Wednesday, August 9, 2017

Writing a Scene of that 'R' word

Hello. I'm going to say the R word. And then I'm going to discuss a certain scene in my latest book where that R word was attempted. You know the word I mean. 


Why? Our topic this week is: 

Third Rails in Genre Fiction
What topics are too dangerous for you to touch? 
Or do you touch them anyway?

Let me start with this...I googled Rape Statistics and these were the top two links:

1.) Rape Statistics - Wikipedia
Statistics on rape and other sexual assaults are commonly available in industrialized countries, and are becoming more common throughout the world. ... Rape is a severely under-reported crime with surveys showing dark figures of up to 91.6%.

2.) Victims of Sexual Violence: Statistics / RAINN
On average, there are 321,500 victims (age 12 or older) of rape and sexual assault each year in the United States. ... As of 1998, an estimated 17.7 million American women had been victims of attempted or completed rape. ... Females ages 16-19 are 4 times more likely than the general population...

In just those short snippets, the numbers cited are ...terrifying. It is no wonder that that particularly heinous, disgusting, and violent crime is an emotionally charged topic for so many--all of us either have been a victim or know someone(s) who have been. 

So why write about it? 

I mean, GoT got so much flack for all those episodes...right? 

The way I feel about GoT is complicated... and I realize I'm a minority in my take on 'that' season, but I didn't get /upset/.  I believed that in that world and time period considering the cultures as they had been presented, those kinds of crimes were believable to have happened to those characters in the way they were portrayed. Screen time of the act could have been shortened or alluded to without the visual, but the dramatic impact was, I think, as they intended it to be.

My sons watched the show as well, and they are on social media, and they were well aware of the hubbub about those scenes/that season as a whole. Because of that show and the outcry, I had conversations with my sons that I might not have otherwise had, and I think that was a VERY good thing.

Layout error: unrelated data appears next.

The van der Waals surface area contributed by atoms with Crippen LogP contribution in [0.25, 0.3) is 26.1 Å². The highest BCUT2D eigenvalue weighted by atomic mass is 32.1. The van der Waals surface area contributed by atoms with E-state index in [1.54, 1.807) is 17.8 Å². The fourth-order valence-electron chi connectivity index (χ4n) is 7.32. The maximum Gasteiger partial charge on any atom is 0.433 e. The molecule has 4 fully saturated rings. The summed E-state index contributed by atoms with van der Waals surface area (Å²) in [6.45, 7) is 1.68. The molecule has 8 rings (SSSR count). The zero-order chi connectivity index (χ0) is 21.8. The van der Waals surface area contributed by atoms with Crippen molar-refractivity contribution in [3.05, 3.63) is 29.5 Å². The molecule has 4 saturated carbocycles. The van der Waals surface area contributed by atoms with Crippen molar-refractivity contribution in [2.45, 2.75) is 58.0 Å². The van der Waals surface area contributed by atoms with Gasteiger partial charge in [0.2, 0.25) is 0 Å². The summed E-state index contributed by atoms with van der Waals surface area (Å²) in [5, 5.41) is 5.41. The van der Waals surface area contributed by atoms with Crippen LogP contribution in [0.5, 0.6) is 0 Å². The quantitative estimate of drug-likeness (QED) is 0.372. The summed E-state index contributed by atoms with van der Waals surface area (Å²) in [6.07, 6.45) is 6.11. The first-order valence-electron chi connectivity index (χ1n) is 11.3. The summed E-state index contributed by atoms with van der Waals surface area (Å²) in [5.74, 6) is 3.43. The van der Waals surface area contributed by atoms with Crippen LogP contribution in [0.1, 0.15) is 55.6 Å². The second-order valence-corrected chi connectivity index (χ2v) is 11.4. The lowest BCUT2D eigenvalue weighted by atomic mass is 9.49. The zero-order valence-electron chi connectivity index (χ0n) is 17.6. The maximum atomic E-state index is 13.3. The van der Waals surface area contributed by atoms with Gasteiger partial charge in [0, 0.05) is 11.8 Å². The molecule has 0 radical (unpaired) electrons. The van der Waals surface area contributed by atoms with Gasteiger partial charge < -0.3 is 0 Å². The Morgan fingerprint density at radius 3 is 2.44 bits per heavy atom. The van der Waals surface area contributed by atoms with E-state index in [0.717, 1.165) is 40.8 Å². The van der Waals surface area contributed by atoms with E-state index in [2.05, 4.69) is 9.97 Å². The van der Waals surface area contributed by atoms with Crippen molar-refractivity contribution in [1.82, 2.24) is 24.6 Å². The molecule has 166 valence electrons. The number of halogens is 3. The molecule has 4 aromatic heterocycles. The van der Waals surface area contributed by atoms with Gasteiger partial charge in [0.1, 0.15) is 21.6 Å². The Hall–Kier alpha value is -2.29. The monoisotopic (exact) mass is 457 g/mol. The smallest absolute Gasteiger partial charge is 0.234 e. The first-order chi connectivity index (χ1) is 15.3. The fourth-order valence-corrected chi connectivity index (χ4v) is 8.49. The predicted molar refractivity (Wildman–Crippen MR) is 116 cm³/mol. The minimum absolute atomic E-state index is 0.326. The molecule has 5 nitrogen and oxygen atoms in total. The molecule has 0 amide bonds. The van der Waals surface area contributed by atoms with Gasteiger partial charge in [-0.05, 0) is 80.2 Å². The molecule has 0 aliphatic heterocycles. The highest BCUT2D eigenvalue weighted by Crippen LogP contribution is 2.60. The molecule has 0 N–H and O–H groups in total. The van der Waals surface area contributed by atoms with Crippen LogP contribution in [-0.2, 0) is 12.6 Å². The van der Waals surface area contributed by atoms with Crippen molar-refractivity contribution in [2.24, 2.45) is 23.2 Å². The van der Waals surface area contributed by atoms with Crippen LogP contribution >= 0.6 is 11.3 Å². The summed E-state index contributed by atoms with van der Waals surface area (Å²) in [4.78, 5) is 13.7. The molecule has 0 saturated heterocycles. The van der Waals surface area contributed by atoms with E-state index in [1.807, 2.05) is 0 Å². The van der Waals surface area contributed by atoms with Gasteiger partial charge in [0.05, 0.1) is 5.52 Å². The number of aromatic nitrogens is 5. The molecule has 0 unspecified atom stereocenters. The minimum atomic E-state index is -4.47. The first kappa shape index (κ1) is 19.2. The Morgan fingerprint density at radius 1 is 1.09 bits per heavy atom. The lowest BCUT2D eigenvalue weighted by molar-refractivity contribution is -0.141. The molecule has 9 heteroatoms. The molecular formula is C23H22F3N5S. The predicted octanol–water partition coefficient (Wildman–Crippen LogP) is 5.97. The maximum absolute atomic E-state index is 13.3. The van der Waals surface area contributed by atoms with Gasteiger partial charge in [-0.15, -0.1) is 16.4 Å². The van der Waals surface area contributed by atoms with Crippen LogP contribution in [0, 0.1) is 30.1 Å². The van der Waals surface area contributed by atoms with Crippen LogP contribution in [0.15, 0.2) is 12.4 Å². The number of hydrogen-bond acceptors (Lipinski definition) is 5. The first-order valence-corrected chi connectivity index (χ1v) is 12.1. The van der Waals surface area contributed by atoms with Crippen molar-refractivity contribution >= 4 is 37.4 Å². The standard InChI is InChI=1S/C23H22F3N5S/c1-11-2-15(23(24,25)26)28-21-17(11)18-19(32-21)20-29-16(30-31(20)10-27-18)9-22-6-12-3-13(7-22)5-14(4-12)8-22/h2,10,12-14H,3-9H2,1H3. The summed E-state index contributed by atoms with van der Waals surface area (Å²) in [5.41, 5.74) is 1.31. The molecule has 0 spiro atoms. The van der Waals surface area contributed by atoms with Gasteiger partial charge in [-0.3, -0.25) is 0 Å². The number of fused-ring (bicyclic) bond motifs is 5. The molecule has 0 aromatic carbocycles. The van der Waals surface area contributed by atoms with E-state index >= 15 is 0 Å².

But in saying that, I'm not trying to gloss over the truth that so many were triggered by these plotlines -- whether or not they personally victims. Even after the immediate physical injuries of a rape have healed, the psychological effects linger.

So answer already! Why write about it? Why add the layer of 'incest' to it?

It wasn't shock value. My writing has never been meant to come across as some wordy version of a shock-horror concert like Marilyn Manson or Rob Zombie. 

When I wrote Jovienne it was not a story I had plotted out. There was no 'I'm going to have bad things A, B, and C happen cumulatively, and then she's going to escape and/or deal this way.' 

I put her into a situation of having her skills tested. She had been trained to kill demons for God. A graduation ceremony wouldn't have made any sense. But a death match with a demon...yeah. That was the highest level of testing with the highest level of risk. 

It had already established these four things in the text: 

1.) all demons needed to feed on energy soon after they arrived in this world

2.) they fed two ways:
       a.) by killing something/someone and partaking of the death energy, or 
       b.) by a sexual exchange 

3.) if a demon physically touched a human for an extended time, they could pull images and thoughts from that person's mind

4.) some demons could shape shift

When I wrote Jovienne's test, I didn't have a plan for getting her out of it alive. It wasn't a planned novel, but more of a short story exercise. I wasn't invested in making her live through it, just seeing what would happen if I tried to kill her. 

How hard would this character fight to finish her story?

I'd also established that her family was dead and that her father was a hostile, brooding, bullying, belittling, tantrum of a man. She hated him. He gave her no kindness and allowed her no happiness. 

As an author, having her face him --or rather a demon wearing his face-- was the worst I could do to her. But that demon gained a position of power over her. Having the demon attempt what evil was established as it's prerogative as her father... it certainly seemed a demonic act to me.

Her reaction and subsequent actions establish her character so strongly, so unrepentantly, that I could not do her the disservice of removing that scene. Hers is not a journey everyone will want to read. But it has been an inspiration for me to write.

I welcome your thoughts and a civil discussion in the comments, if you like.

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